If Google’s Panda update weeded out the websites with content of poor quality overall, then Penguin – first announced in April 2012 – went a step further, focusing on sites with individual examples of poor-quality content.
That meant it was no longer OK to write a page of decent text, and then litter it with individual keywords and hyperlinks that didn’t make sense in the context in which they were placed.
Google offered some examples on its Official Webmaster Central Blog, ranging from entire pages of keywords simply listed without any context, to individual words entered into sentences where they didn’t belong – such as “Climbing is a terrific way to stay fit while not having to expend every day fast cash loans a health club”.
The Good, the Bad and the Ugly
Content quality is not a new concern for Google, so how does Penguin differ from the previous algorithm changes introduced by the search engine’s technicians?
Well, Panda in particular was an attempt to reward good-quality websites with a higher search ranking, and in order to do that it assessed pages to ensure they contained good grammar and a clear, useful message for visitors.
In contrast, Penguin focused on black-hat webspamming techniques as described above – individual keywords inserted out of context and hyperlinked to a landing page elsewhere on the website or on another site, or entire pages that existed purely for the purpose of listing hyperlinked keywords.
The only major problem with this approach is that it’s not totally foolproof, meaning some spammy sites stayed in the search results, and some legitimate (but not necessarily well-written) sites were punished; Google later created specific feedback forms for webmasters to highlight instances of either issue.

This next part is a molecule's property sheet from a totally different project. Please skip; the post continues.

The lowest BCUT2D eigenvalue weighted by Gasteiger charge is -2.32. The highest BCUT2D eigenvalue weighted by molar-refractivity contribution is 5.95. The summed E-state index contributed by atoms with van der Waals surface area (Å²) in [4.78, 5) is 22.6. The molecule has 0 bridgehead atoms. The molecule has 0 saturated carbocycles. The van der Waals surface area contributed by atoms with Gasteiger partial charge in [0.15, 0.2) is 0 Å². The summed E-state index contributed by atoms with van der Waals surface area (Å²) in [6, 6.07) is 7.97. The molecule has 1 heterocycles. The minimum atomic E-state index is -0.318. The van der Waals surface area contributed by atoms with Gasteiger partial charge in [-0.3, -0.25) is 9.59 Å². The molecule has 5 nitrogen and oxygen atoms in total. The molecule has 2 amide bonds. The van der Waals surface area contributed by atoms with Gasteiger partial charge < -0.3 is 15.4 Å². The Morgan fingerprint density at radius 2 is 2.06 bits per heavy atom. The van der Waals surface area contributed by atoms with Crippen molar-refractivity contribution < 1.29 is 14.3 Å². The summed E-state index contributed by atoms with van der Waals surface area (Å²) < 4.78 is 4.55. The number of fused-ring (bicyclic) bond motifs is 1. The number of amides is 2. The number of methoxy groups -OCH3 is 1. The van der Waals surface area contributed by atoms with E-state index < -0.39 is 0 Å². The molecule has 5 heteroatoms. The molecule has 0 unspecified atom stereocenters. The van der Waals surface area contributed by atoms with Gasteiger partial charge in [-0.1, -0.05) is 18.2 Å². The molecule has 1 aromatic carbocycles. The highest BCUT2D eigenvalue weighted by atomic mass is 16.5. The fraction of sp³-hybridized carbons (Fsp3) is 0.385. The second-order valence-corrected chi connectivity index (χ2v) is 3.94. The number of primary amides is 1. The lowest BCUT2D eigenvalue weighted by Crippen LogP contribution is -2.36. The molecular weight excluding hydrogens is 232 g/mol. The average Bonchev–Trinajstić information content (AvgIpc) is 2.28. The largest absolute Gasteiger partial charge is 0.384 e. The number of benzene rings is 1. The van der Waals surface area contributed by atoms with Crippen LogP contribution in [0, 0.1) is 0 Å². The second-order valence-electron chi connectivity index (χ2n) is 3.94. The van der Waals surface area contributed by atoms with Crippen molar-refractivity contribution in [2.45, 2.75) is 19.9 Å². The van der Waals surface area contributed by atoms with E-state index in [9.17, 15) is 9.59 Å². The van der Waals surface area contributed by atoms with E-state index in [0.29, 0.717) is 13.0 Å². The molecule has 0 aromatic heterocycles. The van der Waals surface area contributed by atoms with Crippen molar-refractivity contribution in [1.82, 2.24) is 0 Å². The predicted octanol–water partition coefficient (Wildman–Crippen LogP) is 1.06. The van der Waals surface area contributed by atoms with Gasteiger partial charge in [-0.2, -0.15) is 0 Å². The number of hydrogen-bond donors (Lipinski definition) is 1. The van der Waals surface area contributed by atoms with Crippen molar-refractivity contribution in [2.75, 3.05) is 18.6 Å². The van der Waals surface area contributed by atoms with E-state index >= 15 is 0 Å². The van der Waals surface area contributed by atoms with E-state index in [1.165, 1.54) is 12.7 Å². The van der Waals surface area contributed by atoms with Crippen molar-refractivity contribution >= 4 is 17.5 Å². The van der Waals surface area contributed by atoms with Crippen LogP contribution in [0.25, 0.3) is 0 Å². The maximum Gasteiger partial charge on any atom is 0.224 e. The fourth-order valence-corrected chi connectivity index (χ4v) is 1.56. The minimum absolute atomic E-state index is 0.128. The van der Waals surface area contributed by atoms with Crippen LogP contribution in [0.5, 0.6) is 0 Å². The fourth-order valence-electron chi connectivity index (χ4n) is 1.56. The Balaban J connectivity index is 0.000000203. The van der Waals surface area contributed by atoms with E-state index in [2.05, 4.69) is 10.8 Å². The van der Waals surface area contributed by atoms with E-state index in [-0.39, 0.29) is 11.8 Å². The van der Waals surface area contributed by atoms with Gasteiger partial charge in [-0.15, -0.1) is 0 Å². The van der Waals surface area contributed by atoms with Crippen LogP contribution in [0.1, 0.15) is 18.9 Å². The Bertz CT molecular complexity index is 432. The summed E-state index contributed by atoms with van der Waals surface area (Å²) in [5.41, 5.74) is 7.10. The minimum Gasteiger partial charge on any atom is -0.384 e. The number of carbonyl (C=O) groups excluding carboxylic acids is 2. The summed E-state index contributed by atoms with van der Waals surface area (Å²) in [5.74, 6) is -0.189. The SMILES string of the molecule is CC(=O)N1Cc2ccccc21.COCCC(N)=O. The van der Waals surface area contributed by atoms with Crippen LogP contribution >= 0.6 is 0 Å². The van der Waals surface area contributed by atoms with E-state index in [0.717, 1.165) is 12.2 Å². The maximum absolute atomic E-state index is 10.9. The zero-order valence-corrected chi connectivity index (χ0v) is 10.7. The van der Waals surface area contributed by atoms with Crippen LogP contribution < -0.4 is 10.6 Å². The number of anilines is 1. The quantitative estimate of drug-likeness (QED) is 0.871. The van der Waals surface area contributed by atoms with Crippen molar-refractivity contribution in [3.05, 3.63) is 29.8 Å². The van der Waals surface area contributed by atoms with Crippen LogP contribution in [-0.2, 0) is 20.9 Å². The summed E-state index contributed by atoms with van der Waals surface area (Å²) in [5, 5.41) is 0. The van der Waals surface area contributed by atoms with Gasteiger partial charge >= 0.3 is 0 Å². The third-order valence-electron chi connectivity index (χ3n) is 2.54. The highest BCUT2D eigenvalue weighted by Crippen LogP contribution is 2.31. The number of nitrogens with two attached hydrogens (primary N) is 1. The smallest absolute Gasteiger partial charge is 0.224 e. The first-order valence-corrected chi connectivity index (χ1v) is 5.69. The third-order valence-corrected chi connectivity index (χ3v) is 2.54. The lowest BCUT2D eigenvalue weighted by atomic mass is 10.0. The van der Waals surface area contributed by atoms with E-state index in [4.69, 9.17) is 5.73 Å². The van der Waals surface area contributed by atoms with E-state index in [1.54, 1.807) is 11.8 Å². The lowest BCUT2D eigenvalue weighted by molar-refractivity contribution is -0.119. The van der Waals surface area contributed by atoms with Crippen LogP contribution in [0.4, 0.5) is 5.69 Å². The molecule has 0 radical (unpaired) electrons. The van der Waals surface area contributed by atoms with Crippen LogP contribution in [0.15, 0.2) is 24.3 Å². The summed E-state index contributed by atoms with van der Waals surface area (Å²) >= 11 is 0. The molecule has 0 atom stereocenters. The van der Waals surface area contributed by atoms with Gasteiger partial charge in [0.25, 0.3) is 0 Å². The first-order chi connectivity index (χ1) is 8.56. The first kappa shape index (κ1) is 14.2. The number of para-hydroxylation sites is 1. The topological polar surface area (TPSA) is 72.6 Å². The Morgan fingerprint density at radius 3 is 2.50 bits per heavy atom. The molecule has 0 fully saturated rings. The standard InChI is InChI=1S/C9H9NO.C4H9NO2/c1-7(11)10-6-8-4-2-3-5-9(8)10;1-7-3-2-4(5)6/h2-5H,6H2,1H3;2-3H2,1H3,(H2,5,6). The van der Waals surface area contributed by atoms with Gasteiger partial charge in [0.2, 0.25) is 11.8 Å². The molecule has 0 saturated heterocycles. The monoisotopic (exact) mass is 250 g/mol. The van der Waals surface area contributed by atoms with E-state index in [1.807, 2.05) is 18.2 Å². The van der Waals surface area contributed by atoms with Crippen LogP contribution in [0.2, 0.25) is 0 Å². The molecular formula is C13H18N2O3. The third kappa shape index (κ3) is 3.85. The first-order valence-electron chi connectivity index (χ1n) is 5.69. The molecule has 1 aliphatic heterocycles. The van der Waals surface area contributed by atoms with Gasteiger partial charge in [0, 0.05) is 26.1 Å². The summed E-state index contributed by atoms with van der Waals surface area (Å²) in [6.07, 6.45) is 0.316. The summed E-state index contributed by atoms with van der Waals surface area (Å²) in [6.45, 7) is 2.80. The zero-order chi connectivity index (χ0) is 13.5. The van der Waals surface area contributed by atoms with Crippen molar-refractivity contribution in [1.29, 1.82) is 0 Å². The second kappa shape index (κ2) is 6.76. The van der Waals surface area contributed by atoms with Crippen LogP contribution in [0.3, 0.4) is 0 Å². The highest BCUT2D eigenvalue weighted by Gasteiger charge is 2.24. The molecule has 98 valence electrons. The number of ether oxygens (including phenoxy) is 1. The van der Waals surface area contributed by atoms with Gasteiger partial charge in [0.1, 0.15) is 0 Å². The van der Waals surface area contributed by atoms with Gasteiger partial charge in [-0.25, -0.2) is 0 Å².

The Fairest of Them All
Google have always said that sensible SEO is not a problem; keyworded content is fine, as long as those keywords are in context.
Similarly, the anchor text you use for a hyperlink is an important way to associate keywords with the destination page – but again, they should be in context, both in terms of the sentence in which the hyperlink appears, and in terms of the destination website.
With this in mind, the definition of a ‘good’ page in Google’s eyes has not really changed in the era of Panda and Penguin.
You still need decent, grammatically correct content, and it’s still a good idea to have at least a couple of hundred words of plain text per page, as images, videos and other multimedia content haven’t quite caught up yet in terms of search visibility.
Like the rumbling of distant thunder, Penguin is still there in the background, with several large algorithm tweaks announced by Google in the months since its initial launch.
With further minor updates rolled out on a daily basis, it’s becoming harder to view SEO as a game to be played and won.
Instead, natural search results are increasingly quality-based, as they were always intended to be – and a front-page ranking on Google is instead becoming more about social factors such as Google+ recommendations.
Find out more about the background to Panda here (from Google).